@ScottAdamsSays / Twitter

Adams later told BuzzFeed News that he was totally shocked by West’s tweets.

“That’s not the sort of thing anybody can expect,” he told BuzzFeed News. “Nothing I could expect.”

He said that he believes he and West share the common viewpoint that history is a mental prison and that you can allow yourself to be freed by patterns of the past.

He also said that the idea that he’s a far-right thinker who has “redpilled” West is untrue. He said he considers himself left of Bernie Sanders on the political spectrum.

“I intentionally do not join a political party and intentionally do not vote,” he said. “As soon as you say ‘redpill’ you have to buy everything that's part of that label.”

As for his appearances on Infowars and his fanbase among the far right and men's rights communities, he said he thinks he spends more time doing interviews for places like CNN or MSNBC. His support for Trump, he said, is because he believes Trump has a tool set that we may never see in history again.

“I try as hard as I can not to embrace a label,” he said. The fact that his writings about persuasion appear ideologically similar to what’s written about within men’s rights communities, he said, is because persuasion is a broad umbrella.

The fact that Kanye West’s 12 million Twitter followers learned about Adams’ persuasion techniques for the first time, he said, isn’t that crazy. “In 2015, I identified him as a master persuader,” Adams said. “Someone who can change the fabric of reality.”

Adams is also a regular guest on Alex Jones' far-right talk show on Infowars.

When Kanye West tweeted Adams' videos on Monday, the reaction among far-right internet personalities, like Mike Cernovich, was immediate.


Cernovich began retweeting all of Kanye's tweets, writing, "Reality is ripped open again."


This is a reference to Cernovich's burgeoning theory that far-right ideology is somehow changing the fabric of reality and human consciousness.

Infowars' editor-at-large, Paul Joseph Watson, was similarly excited by West discovering Scott Adams.


And Alex Jones went so far as to reach out to Kanye West, inviting him on Infowars.


The official account for Gab, the far-right Twitter clone, tweeted a photo of Kanye West meeting Trump from 2016.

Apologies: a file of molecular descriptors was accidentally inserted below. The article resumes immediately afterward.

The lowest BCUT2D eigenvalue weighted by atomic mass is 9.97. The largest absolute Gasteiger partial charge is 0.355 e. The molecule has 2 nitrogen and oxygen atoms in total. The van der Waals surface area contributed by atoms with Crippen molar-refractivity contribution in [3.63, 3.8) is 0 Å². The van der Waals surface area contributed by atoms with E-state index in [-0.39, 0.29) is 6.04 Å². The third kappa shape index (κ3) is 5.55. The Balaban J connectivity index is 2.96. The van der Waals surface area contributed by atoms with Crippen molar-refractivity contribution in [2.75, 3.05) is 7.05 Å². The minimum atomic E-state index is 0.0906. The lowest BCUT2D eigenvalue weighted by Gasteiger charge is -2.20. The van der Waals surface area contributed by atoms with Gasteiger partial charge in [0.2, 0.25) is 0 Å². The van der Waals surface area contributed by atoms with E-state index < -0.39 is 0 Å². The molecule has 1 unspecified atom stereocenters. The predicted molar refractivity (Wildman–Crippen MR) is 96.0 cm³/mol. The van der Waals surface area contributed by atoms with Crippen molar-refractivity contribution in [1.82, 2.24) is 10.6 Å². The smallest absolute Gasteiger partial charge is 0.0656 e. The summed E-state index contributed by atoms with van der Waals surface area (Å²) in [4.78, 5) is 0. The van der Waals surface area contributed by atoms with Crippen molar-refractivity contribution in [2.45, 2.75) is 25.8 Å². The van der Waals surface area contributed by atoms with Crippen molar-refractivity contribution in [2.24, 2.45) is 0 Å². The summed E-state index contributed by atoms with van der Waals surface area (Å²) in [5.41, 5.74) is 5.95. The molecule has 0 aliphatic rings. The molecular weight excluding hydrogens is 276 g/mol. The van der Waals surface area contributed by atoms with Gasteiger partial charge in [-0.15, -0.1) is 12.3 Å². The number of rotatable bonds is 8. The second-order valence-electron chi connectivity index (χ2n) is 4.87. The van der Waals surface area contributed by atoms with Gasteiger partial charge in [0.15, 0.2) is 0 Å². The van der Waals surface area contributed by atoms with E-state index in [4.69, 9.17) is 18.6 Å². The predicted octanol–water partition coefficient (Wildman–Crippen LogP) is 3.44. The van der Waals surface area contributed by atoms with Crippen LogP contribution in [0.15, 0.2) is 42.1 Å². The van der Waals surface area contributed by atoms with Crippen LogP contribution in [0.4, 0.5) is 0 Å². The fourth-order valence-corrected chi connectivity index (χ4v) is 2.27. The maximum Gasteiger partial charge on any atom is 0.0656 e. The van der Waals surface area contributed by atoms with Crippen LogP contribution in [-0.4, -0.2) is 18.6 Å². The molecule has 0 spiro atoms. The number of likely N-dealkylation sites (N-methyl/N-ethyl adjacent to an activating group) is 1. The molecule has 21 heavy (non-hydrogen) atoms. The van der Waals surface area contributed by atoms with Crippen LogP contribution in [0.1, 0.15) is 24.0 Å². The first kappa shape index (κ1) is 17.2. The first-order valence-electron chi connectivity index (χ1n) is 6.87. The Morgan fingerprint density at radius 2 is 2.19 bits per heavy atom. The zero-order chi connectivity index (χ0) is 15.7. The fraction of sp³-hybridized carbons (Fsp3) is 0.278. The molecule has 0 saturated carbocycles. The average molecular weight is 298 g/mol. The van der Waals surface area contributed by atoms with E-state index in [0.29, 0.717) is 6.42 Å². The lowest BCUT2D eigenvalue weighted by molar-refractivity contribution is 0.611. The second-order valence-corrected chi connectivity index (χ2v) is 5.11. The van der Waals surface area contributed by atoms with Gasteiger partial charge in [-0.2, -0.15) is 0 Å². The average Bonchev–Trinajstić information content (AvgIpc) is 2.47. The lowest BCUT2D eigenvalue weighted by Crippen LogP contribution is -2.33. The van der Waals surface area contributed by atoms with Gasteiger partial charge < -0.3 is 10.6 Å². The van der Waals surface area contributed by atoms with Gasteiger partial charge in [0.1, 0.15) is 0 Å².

At the time, Trump told reporters that they two have been friends "for a long time" and that they spent the meeting talking about life. West tweeted that he met with Trump to talk about multicultural issues.

Gateway Pundit contributor Cassandra Fairbanks began tweeting about it.

@CassandraRules / Twitter
@CassandraRules / Twitter

Fairbanks also wrote up the interaction between Adams and West, writing that West "continues to red-pill the masses."

The term "redpilling" is internet shorthand for the use of memes as a propaganda tool.

And Lauren Southern, a far-right YouTuber who was recently banned from the UK, began retweeting West.


Reactions outside the far-right sphere have been less positive, with members of the Kanye West subreddit calling the tweets "right wing propaganda."

And people on Twitter are beginning to believe that Kanye West may have been "redpilled" by the far right.


And West tweeting Adams' videos does not appear to be totally random, either. Over the weekend, West tweeted his support for Candace Owens, a far-right YouTuber that goes by Red Pill Black.

Twitter: @kanyewest

Owens responded positively to the tweet, writing, "Please take a meeting with me. I tell every single person that everything that I have been inspired to do, was written in your music."

Also, on Monday morning, Ebro, the host of Hot 97, told listeners that West is still an avid fan of Donald Trump. Though there is some speculation that all of this is meant to create a buzz around a new album West announced for June.

BuzzFeed News has reached out to a representative for West for comment.